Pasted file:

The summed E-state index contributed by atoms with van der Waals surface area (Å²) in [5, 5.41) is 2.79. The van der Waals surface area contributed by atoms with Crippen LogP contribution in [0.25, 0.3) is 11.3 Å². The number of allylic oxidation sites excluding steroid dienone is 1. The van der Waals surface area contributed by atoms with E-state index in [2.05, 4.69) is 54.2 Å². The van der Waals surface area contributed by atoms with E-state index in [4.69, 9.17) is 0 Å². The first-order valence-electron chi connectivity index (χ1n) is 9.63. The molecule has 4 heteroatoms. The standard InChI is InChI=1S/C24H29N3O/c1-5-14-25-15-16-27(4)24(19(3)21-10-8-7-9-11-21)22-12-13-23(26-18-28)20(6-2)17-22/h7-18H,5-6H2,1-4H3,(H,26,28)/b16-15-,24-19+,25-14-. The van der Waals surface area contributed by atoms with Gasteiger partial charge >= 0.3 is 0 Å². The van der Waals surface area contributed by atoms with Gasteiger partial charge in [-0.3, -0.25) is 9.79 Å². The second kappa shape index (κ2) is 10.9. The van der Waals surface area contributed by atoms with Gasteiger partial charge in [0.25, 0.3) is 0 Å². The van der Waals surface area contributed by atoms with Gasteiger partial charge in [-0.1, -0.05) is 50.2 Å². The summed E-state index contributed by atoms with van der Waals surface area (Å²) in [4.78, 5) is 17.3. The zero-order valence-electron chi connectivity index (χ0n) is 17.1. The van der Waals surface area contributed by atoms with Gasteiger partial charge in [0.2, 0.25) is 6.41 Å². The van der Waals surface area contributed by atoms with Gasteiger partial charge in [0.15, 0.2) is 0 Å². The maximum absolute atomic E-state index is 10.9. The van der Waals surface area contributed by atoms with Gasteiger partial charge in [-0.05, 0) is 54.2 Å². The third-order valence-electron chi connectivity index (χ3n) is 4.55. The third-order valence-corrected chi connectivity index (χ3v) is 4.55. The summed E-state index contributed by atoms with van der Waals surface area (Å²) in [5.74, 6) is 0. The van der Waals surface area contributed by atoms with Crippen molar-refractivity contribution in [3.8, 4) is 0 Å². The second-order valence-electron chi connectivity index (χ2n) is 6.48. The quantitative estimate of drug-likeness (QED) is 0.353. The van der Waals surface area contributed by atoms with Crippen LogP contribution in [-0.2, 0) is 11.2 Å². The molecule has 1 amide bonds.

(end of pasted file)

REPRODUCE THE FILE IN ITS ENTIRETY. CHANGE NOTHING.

The summed E-state index contributed by atoms with van der Waals surface area (Å²) in [5, 5.41) is 2.79. The van der Waals surface area contributed by atoms with Crippen LogP contribution in [0.25, 0.3) is 11.3 Å². The number of allylic oxidation sites excluding steroid dienone is 1. The van der Waals surface area contributed by atoms with E-state index in [2.05, 4.69) is 54.2 Å². The van der Waals surface area contributed by atoms with E-state index in [4.69, 9.17) is 0 Å². The first-order valence-electron chi connectivity index (χ1n) is 9.63. The molecule has 4 heteroatoms. The standard InChI is InChI=1S/C24H29N3O/c1-5-14-25-15-16-27(4)24(19(3)21-10-8-7-9-11-21)22-12-13-23(26-18-28)20(6-2)17-22/h7-18H,5-6H2,1-4H3,(H,26,28)/b16-15-,24-19+,25-14-. The van der Waals surface area contributed by atoms with Gasteiger partial charge >= 0.3 is 0 Å². The van der Waals surface area contributed by atoms with Gasteiger partial charge in [-0.3, -0.25) is 9.79 Å². The second kappa shape index (κ2) is 10.9. The van der Waals surface area contributed by atoms with Gasteiger partial charge in [0.25, 0.3) is 0 Å². The van der Waals surface area contributed by atoms with Gasteiger partial charge in [-0.1, -0.05) is 50.2 Å². The summed E-state index contributed by atoms with van der Waals surface area (Å²) in [4.78, 5) is 17.3. The zero-order valence-electron chi connectivity index (χ0n) is 17.1. The van der Waals surface area contributed by atoms with Gasteiger partial charge in [0.2, 0.25) is 6.41 Å². The van der Waals surface area contributed by atoms with Gasteiger partial charge in [0.15, 0.2) is 0 Å². The maximum absolute atomic E-state index is 10.9. The van der Waals surface area contributed by atoms with Gasteiger partial charge in [-0.05, 0) is 54.2 Å². The third-order valence-electron chi connectivity index (χ3n) is 4.55. The third-order valence-corrected chi connectivity index (χ3v) is 4.55. The summed E-state index contributed by atoms with van der Waals surface area (Å²) in [5.74, 6) is 0. The van der Waals surface area contributed by atoms with Crippen molar-refractivity contribution in [3.8, 4) is 0 Å². The second-order valence-electron chi connectivity index (χ2n) is 6.48. The quantitative estimate of drug-likeness (QED) is 0.353. The van der Waals surface area contributed by atoms with Crippen LogP contribution in [-0.2, 0) is 11.2 Å². The molecule has 1 amide bonds.